Freezing Instructions: Allow the baked dish to cool completely, then slice into 16 bars and store in individual portions in freezer-safe bags or containers. Thaw in the fridge overnight and enjoy!
Substitutes: For best results, follow the recipe as is. However here are some common substitutes that would work well in this recipe.
  • Make it your own: You can change up the milk, the fruit and the nuts to adjust it to what you have on hand or your taste preferences.
  • Make it vegan: Replace the egg with a flax egg.
  • Make it gluten-free: Use certified gluten-free rolled oats.
  • Make it sugar-free: Omit the cane sugar or used mashed or pureed fruit in the base recipe.


Calories: 92kcal, Carbohydrates: 16g, Protein: 2g, Fat: 3g, Saturated Fat: 1g, Cholesterol: 20mg, Sodium: 92mg, Potassium: 93mg, Fiber: 1g, Sugar: 8g, Vitamin A: 30IU, Calcium: 36mg, Iron: 1mg

Nutrition information provided is an estimate. It will vary based on cooking method and specific ingredients used.

Cuisine American
Course: Breakfast

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Recipe Rating


  1. I used raisins and course chopped cashews and raw honey instead of apple sauce and it came so moist and yummy

  2. These are amazing! Handy snack and you don’t feel guilty diving into them. I made mine with walnuts, pistachios, dark chocolate, olive oil, and peanut butter. I blended the nuts and dark chocolate into small chunks so I could evenly mix them in. The bars ended up tasting like moist nutty biscuits. Felt that adding some honey could have gave them a little more flavor but I liked their taste. Here is the recipe I did.

    1 Cup Walnuts (16pro, 720 cal)
    1 Cup Pistatios (16pro, 720 cal)
    2 Cup Oats (40pro, 1200 cal)
    1 Cup Milk (8pro, 150cal)
    2 Tbsp Peanutbutter (8pro, 200 cal)
    2 Tbsp Olive oil (Xpro 240c)
    1 Bar Dark Chocolate (2pro 150 cal)
    4 eggs (28pro, 280cal)
    2 tsp of baking power (Xpro, Xcal)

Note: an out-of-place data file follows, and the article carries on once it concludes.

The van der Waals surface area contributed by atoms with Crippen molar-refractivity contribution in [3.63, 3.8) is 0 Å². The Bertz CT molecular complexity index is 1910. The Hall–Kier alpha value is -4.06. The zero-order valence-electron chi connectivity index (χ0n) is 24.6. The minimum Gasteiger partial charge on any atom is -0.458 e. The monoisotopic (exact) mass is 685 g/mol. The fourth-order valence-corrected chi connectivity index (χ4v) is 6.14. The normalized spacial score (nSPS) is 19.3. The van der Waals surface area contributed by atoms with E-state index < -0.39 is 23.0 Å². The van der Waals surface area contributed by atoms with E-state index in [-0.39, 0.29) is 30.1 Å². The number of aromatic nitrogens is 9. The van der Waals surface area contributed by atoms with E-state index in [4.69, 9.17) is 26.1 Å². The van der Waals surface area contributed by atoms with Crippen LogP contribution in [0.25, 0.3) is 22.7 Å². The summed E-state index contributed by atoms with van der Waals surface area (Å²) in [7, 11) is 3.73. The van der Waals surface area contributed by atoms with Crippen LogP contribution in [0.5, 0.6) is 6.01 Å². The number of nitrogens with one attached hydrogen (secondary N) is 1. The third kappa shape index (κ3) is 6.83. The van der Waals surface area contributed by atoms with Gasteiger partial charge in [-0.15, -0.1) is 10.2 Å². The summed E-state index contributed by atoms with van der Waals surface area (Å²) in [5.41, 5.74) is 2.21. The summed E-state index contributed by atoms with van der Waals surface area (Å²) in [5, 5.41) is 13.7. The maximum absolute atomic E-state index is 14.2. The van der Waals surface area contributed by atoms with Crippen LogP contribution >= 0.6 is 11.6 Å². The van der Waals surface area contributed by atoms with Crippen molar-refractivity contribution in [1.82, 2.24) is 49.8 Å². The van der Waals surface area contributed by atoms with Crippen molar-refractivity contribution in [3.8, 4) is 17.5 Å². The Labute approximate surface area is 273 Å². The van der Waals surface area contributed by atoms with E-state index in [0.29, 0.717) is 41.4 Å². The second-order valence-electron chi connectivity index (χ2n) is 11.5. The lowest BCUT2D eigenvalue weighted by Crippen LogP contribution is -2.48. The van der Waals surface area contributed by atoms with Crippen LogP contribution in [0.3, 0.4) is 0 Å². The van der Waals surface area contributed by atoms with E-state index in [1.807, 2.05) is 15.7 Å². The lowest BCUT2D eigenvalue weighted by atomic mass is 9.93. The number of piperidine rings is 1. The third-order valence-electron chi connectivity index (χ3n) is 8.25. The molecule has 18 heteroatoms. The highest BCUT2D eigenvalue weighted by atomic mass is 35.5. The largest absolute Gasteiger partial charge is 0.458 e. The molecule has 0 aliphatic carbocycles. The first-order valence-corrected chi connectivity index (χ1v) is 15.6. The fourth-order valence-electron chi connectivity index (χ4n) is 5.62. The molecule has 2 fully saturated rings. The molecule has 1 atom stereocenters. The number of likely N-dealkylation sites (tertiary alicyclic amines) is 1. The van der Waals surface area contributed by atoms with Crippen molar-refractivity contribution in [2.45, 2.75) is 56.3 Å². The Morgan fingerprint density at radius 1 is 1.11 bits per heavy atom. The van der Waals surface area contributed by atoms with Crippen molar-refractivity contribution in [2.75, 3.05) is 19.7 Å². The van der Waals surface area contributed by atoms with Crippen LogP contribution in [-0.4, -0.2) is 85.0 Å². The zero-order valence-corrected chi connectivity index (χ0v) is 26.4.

Total: 138 protein, 3620 calories
    Cut into 12 Bars: 11.5 protein 301 calories

  3. Love this recipe! First time I made it with blueberries and pumpkin seeds. I add ground flax chia seeds as well as unflavored protein powder. I use almond/coconut milk, and add about 1-2 tablespoons more. I only use about 1/4 c of honey to sweeten it.

    This time it’s fresh apples cut very small, walnuts and maple syrup to sweeten it.

    Next time I am going to use pumpkin puree instead of apple sauce. I just love versatility of this recipe!

  4. I just found this recipe and make it all the time. I always double it. I was looking for a lower sugar alternative than what the stores offered. I only use half the sugar, and then I use honey for half of this. They are chewey but I freeze them and use the toaster oven for my morning breakfast. I literally make and freeze these every week. I use cranberries and pecans that I chop finer plus some mini chocolate chips, I add in chia seeds. I use oat bran in place of a small amount of oats and leave out one egg yolk.

    1. Hi Erin, I have not tried to make this recipe with maple syrup. You need the almond milk to soak into the oats, and I don’t think the maple syrup will do the same thing, so I wouldn’t omit the almond milk. It might take some trial and error, and I would start with 1/4 cup of maple syrup and the rest of the recipe as written. Hope that helps!

    2. I make it with 1/4 cup maple syrup and it’s delicious! I keep everything else the same except I add in a little extra oatmeal.

    3. Interestingly, I learned in a baking class that sugar is considered a liquid in terms of baking chemistry so you should not need to worry about compensating for the liquid quality of a substitution like maple syrup or honey.

  5. I love how simple these are to make and they come out so good each time even with substituting what you have on hand. I do like extra fruit and nuts so I increase those to 1/3 cup and add a dash of nutmeg. A few tablespoons of shredded coconut is good too. I like the softer texture of these rather than a hard or chewy crunch. Family really enjoys them too!

    1. You can use mashed bananas, pumpkin puree, or even yogurt at a 1:1 ratio. Oil or butter would work here as well in a 1:1 ratio. Hope you enjoy it!

  6. A very nice base recipe. I’ve tried a few oatmeal bar recipes and they just end up so dry I have to drink water just to swallow them.

    I did use flaxseed eggs to cut down on calories and it worked just fine. I had some of that pre-made salad toppers of candied pecans and craisins so chopped those finely and tossed in a few semi sweet chocolate chips. Next batch I’ll definitely cut back on the sugar. Thank you for this recipe

    1. Oh no! I am sorry to hear that! I am happy to help troubleshoot. How long did you let the mixture sit before adding it to the pan? When you pulled them out were they golden brown in color and firm to the touch? Every oven is different, so it may be that they needed some extra time to bake.

    1. Hello,. I’m wondering how chewy these are? I’ve made granola bars before and they were crunchy instead. Now I’m looking for a chewy recipe.

      1. Hi Ginny, these are not as chewy as, say, a quaker oat bar, but they aren’t hard either. More like in the middle. Hope that helps! You’ll have to let me know what you think of them when you make them!